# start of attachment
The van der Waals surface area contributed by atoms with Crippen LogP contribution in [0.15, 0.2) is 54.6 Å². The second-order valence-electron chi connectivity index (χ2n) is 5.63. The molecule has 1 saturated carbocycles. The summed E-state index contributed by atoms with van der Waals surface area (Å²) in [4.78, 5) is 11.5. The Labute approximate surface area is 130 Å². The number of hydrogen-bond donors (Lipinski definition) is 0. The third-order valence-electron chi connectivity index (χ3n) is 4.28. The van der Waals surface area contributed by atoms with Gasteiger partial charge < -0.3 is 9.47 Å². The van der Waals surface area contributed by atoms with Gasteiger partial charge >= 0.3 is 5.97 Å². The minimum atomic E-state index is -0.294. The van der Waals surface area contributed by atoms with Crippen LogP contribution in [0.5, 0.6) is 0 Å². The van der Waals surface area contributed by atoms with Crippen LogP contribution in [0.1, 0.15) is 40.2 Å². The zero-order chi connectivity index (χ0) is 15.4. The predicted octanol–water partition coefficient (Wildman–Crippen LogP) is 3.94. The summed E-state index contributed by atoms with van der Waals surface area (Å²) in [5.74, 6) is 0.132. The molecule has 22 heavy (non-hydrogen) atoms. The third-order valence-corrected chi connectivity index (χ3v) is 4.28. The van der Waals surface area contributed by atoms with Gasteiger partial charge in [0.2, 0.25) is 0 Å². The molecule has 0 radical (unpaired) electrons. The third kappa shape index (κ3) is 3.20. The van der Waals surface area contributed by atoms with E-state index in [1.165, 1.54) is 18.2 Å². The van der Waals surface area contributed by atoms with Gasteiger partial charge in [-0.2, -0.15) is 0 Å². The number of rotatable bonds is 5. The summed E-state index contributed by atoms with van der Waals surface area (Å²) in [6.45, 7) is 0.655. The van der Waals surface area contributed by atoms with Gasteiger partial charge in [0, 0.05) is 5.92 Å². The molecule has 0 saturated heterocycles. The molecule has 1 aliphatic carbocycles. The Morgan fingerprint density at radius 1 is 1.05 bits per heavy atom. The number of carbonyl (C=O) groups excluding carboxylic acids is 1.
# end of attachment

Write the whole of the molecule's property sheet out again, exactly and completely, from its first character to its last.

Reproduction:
The van der Waals surface area contributed by atoms with Crippen LogP contribution in [0.15, 0.2) is 54.6 Å². The second-order valence-electron chi connectivity index (χ2n) is 5.63. The molecule has 1 saturated carbocycles. The summed E-state index contributed by atoms with van der Waals surface area (Å²) in [4.78, 5) is 11.5. The Labute approximate surface area is 130 Å². The number of hydrogen-bond donors (Lipinski definition) is 0. The third-order valence-electron chi connectivity index (χ3n) is 4.28. The van der Waals surface area contributed by atoms with Gasteiger partial charge < -0.3 is 9.47 Å². The van der Waals surface area contributed by atoms with Gasteiger partial charge >= 0.3 is 5.97 Å². The minimum atomic E-state index is -0.294. The van der Waals surface area contributed by atoms with Crippen LogP contribution in [0.5, 0.6) is 0 Å². The van der Waals surface area contributed by atoms with Crippen LogP contribution in [0.1, 0.15) is 40.2 Å². The zero-order chi connectivity index (χ0) is 15.4. The predicted octanol–water partition coefficient (Wildman–Crippen LogP) is 3.94. The summed E-state index contributed by atoms with van der Waals surface area (Å²) in [5.74, 6) is 0.132. The molecule has 22 heavy (non-hydrogen) atoms. The third-order valence-corrected chi connectivity index (χ3v) is 4.28. The van der Waals surface area contributed by atoms with Gasteiger partial charge in [0.2, 0.25) is 0 Å². The molecule has 0 radical (unpaired) electrons. The third kappa shape index (κ3) is 3.20. The van der Waals surface area contributed by atoms with E-state index in [1.165, 1.54) is 18.2 Å². The van der Waals surface area contributed by atoms with Gasteiger partial charge in [-0.2, -0.15) is 0 Å². The number of rotatable bonds is 5. The summed E-state index contributed by atoms with van der Waals surface area (Å²) in [6.45, 7) is 0.655. The van der Waals surface area contributed by atoms with Gasteiger partial charge in [0, 0.05) is 5.92 Å². The molecule has 0 saturated heterocycles. The molecule has 1 aliphatic carbocycles. The Morgan fingerprint density at radius 1 is 1.05 bits per heavy atom. The number of carbonyl (C=O) groups excluding carboxylic acids is 1.